There are two commentaries on this disc, one with William Shatner and Leonard Nimoy from the original 2-disc DVD, the other with Alex Kurtzman and Roberto Orci recorded for the Blu-ray.
The Library Computer trivia track is present and correct.
Production has 5 featurettes, 4 of them in SD from the DVD release running to 51:06 in total while the HD featurette runs to 6:09.
The Star Trek Universe has 7 offerings, 4 in SD running to 33:10, and 3 in HD running to 19:34.
There are two featurettes on the visual effects which together last 17:31 SD.
There are three original interviews with the big three running to 43:15 SD.
There are two Tribute featurettes lasting 21:01 SD.
There is a Production Gallery, Storyboards, and the Theatrical Trailer.
Star Trek IV is the best Star Trek movie. It’s the most popular, the most entertaining, and it’s the one that most non-fans watched. It’s not my favourite, but then again, I was a Star Trek fan inculcated with some 20 years of continuity at that point, and I knew what a big deal a sequel to Space Seed was. But if you had never seen Star Trek before, this was the movie to watch. It also managed to work without the benefit of continuity; I watched Star Trek IV before I had seen The Search for Spock and I had no problem understanding its story.
The Voyage Home was the last Star Trek film without a villain. There was no need for a lunatic with a doomsday weapon back then. The fourth film was like so many of the television episodes, the crew having to deal with an issue, solve a problem. An unfathomable probe attacks Earth, and the way to communicate with the probe lies on Earth of the past, which sets up the time travel plot. Come to think of it, The Voyage Home was also the last Star Trek film with a message aside from midlife crises for the main characters. We may be greener now, aware of the impending climate change apocalypse unless we act, and can see that mindset filter down to all aspects of conservation and awareness of green issues, but even in 1986 people were aware of issues such as acid rain, of deforestation, of the ozone layer, and yes, the Greenpeace imperative to ‘Save the Whales’. Star Trek IV’s story did much to promote that message.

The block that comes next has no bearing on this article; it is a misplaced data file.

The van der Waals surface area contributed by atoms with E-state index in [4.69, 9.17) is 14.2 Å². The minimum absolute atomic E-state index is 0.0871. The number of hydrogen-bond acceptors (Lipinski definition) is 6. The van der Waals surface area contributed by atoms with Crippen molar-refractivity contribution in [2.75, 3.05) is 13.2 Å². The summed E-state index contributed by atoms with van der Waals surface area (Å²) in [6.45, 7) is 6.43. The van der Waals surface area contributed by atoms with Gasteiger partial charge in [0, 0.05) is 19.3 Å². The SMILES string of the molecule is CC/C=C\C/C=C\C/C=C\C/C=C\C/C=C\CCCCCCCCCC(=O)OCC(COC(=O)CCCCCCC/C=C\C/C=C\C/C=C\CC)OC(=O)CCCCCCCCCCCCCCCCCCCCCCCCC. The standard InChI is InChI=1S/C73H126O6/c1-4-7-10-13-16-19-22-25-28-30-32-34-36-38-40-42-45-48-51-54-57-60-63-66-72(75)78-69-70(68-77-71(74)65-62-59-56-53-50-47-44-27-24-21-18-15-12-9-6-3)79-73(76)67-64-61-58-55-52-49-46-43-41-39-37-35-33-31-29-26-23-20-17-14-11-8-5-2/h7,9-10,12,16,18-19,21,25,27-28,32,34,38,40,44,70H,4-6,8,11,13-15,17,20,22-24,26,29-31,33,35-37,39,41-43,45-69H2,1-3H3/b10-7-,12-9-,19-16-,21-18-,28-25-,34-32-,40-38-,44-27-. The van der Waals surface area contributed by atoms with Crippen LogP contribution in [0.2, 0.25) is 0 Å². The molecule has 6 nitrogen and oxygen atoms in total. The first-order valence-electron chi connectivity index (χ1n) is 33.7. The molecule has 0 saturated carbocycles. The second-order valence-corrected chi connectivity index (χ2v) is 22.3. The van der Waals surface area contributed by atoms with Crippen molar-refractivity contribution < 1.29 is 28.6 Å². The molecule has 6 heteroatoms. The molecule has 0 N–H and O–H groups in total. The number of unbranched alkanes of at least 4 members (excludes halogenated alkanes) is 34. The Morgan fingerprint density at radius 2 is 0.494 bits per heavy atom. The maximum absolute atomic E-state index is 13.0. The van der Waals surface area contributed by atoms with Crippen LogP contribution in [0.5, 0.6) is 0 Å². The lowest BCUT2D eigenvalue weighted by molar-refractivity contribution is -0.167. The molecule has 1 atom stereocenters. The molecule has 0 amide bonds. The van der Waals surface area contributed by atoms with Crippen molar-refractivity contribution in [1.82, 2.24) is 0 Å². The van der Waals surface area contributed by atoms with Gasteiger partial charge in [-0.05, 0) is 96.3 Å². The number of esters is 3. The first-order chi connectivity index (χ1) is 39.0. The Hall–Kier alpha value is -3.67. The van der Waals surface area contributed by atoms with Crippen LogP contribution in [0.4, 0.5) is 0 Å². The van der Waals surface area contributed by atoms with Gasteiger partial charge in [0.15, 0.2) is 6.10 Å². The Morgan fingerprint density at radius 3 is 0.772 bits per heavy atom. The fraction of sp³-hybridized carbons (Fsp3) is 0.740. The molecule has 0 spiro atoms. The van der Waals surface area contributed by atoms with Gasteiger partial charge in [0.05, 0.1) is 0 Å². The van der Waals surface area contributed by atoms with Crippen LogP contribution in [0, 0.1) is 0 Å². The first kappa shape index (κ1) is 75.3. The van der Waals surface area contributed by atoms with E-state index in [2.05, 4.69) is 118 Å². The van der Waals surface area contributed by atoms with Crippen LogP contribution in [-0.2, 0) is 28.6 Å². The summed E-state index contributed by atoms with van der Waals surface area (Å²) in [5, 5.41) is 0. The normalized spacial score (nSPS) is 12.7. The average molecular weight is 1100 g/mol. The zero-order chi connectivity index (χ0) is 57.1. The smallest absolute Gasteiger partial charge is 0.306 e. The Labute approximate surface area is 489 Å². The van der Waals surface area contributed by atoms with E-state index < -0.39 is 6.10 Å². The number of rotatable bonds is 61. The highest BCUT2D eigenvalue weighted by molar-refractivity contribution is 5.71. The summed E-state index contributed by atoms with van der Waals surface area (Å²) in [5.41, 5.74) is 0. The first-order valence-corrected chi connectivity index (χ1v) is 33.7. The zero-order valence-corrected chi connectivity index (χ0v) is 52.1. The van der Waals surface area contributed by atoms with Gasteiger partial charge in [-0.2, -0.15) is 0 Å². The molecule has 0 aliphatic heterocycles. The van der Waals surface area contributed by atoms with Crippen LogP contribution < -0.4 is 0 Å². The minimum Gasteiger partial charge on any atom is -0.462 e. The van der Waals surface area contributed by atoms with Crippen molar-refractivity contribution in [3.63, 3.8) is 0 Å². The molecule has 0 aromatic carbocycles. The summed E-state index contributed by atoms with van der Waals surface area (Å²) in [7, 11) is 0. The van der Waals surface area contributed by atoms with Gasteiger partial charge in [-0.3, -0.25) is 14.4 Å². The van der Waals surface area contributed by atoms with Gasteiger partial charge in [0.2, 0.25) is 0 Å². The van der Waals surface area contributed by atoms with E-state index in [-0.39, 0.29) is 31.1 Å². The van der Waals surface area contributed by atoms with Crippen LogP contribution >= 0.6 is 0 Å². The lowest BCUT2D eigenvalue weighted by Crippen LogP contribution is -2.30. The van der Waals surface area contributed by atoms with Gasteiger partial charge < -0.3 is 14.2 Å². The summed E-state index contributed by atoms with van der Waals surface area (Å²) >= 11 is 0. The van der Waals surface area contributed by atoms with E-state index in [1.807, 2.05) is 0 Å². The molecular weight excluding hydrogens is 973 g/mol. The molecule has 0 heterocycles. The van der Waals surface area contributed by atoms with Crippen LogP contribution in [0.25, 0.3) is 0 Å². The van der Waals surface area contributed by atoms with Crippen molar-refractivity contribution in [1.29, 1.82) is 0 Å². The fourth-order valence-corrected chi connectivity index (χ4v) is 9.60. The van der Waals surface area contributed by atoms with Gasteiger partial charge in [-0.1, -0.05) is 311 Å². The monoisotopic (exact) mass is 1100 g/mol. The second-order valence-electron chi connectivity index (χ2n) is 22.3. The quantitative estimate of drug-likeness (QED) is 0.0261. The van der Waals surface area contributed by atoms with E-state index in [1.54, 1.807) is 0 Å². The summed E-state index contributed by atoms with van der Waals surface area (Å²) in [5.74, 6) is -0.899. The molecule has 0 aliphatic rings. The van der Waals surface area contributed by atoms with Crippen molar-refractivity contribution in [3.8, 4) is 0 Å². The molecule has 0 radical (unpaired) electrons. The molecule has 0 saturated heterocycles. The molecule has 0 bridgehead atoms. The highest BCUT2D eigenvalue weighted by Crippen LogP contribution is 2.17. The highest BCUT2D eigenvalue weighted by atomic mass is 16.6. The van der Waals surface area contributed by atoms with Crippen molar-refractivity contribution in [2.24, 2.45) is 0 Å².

Best of all, Star Trek IV was fun. After a whole lot of death and destruction in the previous two films, this one was light, entertaining, and charming. Time travel brought our futuristic galactic adventurers to then present day Earth, and threw them into a whole lot of comedic culture clash situations. It was delightful and it was fun, and it was something that broad audiences could relate to in a way that they wouldn’t engage with warp drives, mind melds, phasers and beaming. It is the funniest Star Trek movie to date, but in many ways it is closest to the Star Trek ethos, using futuristic sci-fi as a lens to examine an issue that is very human, and very now. That it added a layer of comedy to proceedings only made that process more effective.
The Wrath of Khan is my favourite Star Trek movie and always will be. After all, it’s the movie that made me into a trekkie in the first place. And including that VHS recording of the TV broadcast, it’s the Star Trek film I have watched the most. But if I was being brutally honest, and kept the count to home video releases, pre-recorded VHS, DVD and now Blu-ray, I’ve actually watched Star Trek IV: The Voyage Home more often. And once again, this Blu-ray mastered from the 4k restoration lets you see the film as it was meant to be seen. I guess we’ll have to wait for the next release to hear it as it was originally intended to be heard.